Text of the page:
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Combination of known integers can be a patentable invention
Warren Chandler
Warren Chandler

An invention can comprise features or integers A + B + C. The question is whether it is essential that at least one of those features is novel and inventive or that it is allowable to still be a patentable invention even if the three integers A, B and C are known but form a novel and inventive combination.

The Courts have reaffirmed that a combination of known features can be novel and inventive and therefore patentable.

Court Decision

In a recent decision1 handed down by the Full Federal Court on appeal from a single judgement2, the issue of ‘inventiveness required to sustain a patent’ was reviewed.

The claims of the patent specification3 in suit were primarily directed to an apparatus for manufacturing multi-strand rock bolts having spaced apart bulbs formed therein characterised by:

(i) means for supplying a multi-strand cable from a rotatable supply reel;

(ii) a means for forming the cable with bulbs at spaced intervals; and

(iii) a means for determining the position of the cable to stop operation of the feed means to enable a further bulb to be formed.

In evidence, the primary judge made specific findings as to the state of common general knowledge (CGK) at the priority date of the patent in suit including:

  1. cable bolts could be made from multi-strand cable;
  2. bulbs could be formed in multi-strand cable by applying forces acting coaxially with the axis of the cable, to compress it;
  3. cable bolts, in the form of bulbed cable, could be supplied in precut lengths or in continuous lengths of cable in the form of a coil;
  4. the coils could be used in dispensers at mining sites; and
  5. position and location sensor devices in a variety of forms, including in the form of counter wheels and programme logic controllers, could be used as part of an apparatus to determine the position of the material within that apparatus and to control the sequence of processing or manufacturing steps to be carried out by that apparatus.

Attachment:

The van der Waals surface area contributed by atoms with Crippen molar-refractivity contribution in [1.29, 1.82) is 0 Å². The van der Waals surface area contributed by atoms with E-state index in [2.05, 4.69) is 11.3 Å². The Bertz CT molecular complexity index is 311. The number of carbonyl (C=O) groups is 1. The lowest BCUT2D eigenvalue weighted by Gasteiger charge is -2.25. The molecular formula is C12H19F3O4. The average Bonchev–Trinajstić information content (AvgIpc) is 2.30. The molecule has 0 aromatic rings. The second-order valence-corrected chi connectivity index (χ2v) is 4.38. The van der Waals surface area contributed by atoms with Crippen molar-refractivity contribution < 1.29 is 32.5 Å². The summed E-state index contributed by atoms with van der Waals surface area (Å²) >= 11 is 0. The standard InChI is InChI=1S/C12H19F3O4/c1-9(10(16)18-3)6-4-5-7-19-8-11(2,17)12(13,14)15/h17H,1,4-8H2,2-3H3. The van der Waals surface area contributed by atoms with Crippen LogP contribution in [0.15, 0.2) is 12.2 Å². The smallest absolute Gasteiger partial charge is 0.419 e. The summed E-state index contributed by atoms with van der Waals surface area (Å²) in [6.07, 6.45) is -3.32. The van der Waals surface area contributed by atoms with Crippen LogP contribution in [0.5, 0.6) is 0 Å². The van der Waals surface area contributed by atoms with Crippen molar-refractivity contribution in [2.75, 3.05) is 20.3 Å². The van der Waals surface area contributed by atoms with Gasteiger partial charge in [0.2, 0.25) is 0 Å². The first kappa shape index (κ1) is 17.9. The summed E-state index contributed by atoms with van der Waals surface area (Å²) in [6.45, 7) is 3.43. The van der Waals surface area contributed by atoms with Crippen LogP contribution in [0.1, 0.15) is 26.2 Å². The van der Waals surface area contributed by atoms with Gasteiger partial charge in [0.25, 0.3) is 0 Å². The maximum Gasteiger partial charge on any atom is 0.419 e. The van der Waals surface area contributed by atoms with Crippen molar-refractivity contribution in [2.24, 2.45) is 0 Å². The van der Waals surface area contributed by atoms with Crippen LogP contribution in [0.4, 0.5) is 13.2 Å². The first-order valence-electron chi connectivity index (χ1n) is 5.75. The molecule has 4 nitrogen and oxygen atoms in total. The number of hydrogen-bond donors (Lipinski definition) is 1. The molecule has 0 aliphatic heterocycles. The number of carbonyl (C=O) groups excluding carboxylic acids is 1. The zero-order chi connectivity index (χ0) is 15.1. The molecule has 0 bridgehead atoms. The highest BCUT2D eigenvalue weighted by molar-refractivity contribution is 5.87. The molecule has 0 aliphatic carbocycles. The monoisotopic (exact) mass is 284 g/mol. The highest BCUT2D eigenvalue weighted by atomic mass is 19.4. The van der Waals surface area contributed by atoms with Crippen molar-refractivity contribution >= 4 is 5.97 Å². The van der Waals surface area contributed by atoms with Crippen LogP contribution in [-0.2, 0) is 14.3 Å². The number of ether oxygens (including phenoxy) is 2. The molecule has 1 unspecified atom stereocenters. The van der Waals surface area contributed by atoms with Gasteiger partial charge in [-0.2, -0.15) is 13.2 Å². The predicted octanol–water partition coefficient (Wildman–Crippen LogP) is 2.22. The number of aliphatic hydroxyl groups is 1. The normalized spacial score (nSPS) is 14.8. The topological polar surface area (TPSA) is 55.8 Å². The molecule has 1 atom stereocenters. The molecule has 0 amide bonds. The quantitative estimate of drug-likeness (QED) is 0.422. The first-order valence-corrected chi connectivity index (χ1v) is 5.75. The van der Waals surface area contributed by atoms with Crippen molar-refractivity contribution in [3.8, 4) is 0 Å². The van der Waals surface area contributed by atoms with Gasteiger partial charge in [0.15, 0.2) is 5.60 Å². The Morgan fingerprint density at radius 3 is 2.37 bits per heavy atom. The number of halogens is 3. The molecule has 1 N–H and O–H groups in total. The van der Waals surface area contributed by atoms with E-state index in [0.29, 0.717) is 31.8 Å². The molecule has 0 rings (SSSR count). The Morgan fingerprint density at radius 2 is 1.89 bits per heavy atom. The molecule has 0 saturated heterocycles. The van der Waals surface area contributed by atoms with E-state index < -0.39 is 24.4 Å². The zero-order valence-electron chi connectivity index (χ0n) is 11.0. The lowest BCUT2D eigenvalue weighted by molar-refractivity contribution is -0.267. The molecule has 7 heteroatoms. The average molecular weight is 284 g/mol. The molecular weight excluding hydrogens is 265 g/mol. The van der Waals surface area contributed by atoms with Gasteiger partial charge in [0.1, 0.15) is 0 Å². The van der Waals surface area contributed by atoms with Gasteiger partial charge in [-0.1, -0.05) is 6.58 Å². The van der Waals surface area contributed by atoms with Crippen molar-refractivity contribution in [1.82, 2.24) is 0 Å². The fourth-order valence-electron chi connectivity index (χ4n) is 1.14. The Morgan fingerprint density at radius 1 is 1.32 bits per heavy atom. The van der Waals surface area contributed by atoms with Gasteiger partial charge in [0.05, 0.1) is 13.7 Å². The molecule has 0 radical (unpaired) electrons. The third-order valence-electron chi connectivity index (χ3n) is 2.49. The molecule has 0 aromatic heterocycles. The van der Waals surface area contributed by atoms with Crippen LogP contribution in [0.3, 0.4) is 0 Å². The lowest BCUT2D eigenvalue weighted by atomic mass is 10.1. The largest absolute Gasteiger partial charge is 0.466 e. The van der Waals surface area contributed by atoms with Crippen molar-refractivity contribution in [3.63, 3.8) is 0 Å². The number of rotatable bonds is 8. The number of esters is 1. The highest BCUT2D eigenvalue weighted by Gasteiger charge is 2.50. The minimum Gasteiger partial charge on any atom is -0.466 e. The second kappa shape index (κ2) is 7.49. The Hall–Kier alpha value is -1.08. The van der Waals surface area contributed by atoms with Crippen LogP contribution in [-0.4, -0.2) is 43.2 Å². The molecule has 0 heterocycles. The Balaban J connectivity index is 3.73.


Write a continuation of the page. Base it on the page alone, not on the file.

The primary judge concluded that the primary claim (claim 1), inter alia, was obvious in light of the CGK. This finding formed the basis of the appeal by the patent owner to the Full Federal Court.

On appeal, it was asserted by the patent owner that the primary judge erred in the approach to ‘obviousness’ by considering each integer separately and asking whether it was obvious to select or try that integer, rather than whether the combination of integers was obvious.

The Full Federal Court agreed with the primary judge’s reasoning and affirmed that in the case of a combination patent4, the invention will lie in the selection of integers, a process which will necessarily involve rejection of other possible integers – it is the selection of integers out, of perhaps many possibilities, which must be shown to be obvious.

The Full Court referred to comments by Lockhart J in Elconnex Pty Ltd v Gerard Industries Pty Ltd5 that ‘it is impermissible to determine inventiveness by a piecemeal examination integer by integer’. What is essential is that, equipped with an understanding of the way in which the combination works, the Court asks not whether the function performed by each individual integer is obvious, but whether the whole of the combination of which they form part is obvious.

On this basis the Full Court confirmed the primary Judge’s opinion that the combination of integers was obvious in light of CGK. Therefore the Courts have agreed in principle that a combination of known features can be novel and inventive and therefore patentable but have stated that on the facts in this particular case the combination is not inventive.

Another older Court Decision

While the outcome was different in 6Aktiebolaget Hässle v Alphapharm Pty Limited, for a pharmaceutical formulation of the drug omeprazole to enable delivery to the small intestines without degradation in the stomach, the approach taken to determining inventiveness of a combination patent remains a question of ‘whether the whole combination is obvious’ as opposed to whether it would be obvious to try.

  1. DSI Australia (Holdings) Pty Ltd v Garford Pty Ltd [2013] FCA 132
  2. Garford Pty Ltd v DYWIDAG Systems International Pty Ltd [2015] FCAFC 6 (30 January 2015)
  3. AU Patent No. 770594
  4. Minnesota Mining and Manufacturing Company v Beiersdorf (Australia) Limited [1980] HCA 9(1980) 144 CLR 253 at 293
  5. Elconnex Pty Ltd v Gerard Industries Pty Ltd [1992] FCA 556(1992) 25 IPR 173
  6. Aktiebolaget Hässle v Alphapharm Pty Limited [2002] HCA 59(2002) 212 CLR 411
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About the author
Warren Chandler
Senior Associate, Patent & Trade Mark Attorney
Warren Chandler is a Melbourne IP attorney specialising in engineering, chemical patents, biotechnology, and pharmaceutical patent applications.

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